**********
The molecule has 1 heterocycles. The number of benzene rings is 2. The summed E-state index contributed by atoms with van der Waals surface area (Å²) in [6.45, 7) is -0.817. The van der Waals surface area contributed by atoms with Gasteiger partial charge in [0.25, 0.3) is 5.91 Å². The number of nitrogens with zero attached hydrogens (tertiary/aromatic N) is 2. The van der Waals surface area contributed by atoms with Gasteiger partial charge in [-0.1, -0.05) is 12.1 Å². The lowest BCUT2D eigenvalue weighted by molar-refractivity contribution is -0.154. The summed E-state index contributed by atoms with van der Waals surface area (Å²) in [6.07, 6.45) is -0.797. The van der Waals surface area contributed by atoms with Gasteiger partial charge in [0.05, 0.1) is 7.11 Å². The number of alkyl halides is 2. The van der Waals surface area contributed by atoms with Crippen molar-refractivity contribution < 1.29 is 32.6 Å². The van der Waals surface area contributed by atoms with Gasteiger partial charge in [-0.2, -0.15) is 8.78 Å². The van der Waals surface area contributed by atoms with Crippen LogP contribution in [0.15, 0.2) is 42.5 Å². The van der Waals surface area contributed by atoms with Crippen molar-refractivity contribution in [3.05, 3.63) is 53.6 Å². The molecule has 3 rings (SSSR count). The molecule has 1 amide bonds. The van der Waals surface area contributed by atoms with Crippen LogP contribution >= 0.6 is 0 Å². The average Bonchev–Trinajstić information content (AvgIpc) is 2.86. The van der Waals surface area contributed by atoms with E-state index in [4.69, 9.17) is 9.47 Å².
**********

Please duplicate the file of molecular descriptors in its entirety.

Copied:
The molecule has 1 heterocycles. The number of benzene rings is 2. The summed E-state index contributed by atoms with van der Waals surface area (Å²) in [6.45, 7) is -0.817. The van der Waals surface area contributed by atoms with Gasteiger partial charge in [0.25, 0.3) is 5.91 Å². The number of nitrogens with zero attached hydrogens (tertiary/aromatic N) is 2. The van der Waals surface area contributed by atoms with Gasteiger partial charge in [-0.1, -0.05) is 12.1 Å². The lowest BCUT2D eigenvalue weighted by molar-refractivity contribution is -0.154. The summed E-state index contributed by atoms with van der Waals surface area (Å²) in [6.07, 6.45) is -0.797. The van der Waals surface area contributed by atoms with Gasteiger partial charge in [0.05, 0.1) is 7.11 Å². The number of alkyl halides is 2. The van der Waals surface area contributed by atoms with Crippen molar-refractivity contribution < 1.29 is 32.6 Å². The van der Waals surface area contributed by atoms with Gasteiger partial charge in [-0.2, -0.15) is 8.78 Å². The van der Waals surface area contributed by atoms with Crippen LogP contribution in [0.15, 0.2) is 42.5 Å². The van der Waals surface area contributed by atoms with Crippen molar-refractivity contribution in [3.05, 3.63) is 53.6 Å². The molecule has 3 rings (SSSR count). The molecule has 1 amide bonds. The van der Waals surface area contributed by atoms with Crippen LogP contribution >= 0.6 is 0 Å². The average Bonchev–Trinajstić information content (AvgIpc) is 2.86. The van der Waals surface area contributed by atoms with E-state index in [4.69, 9.17) is 9.47 Å².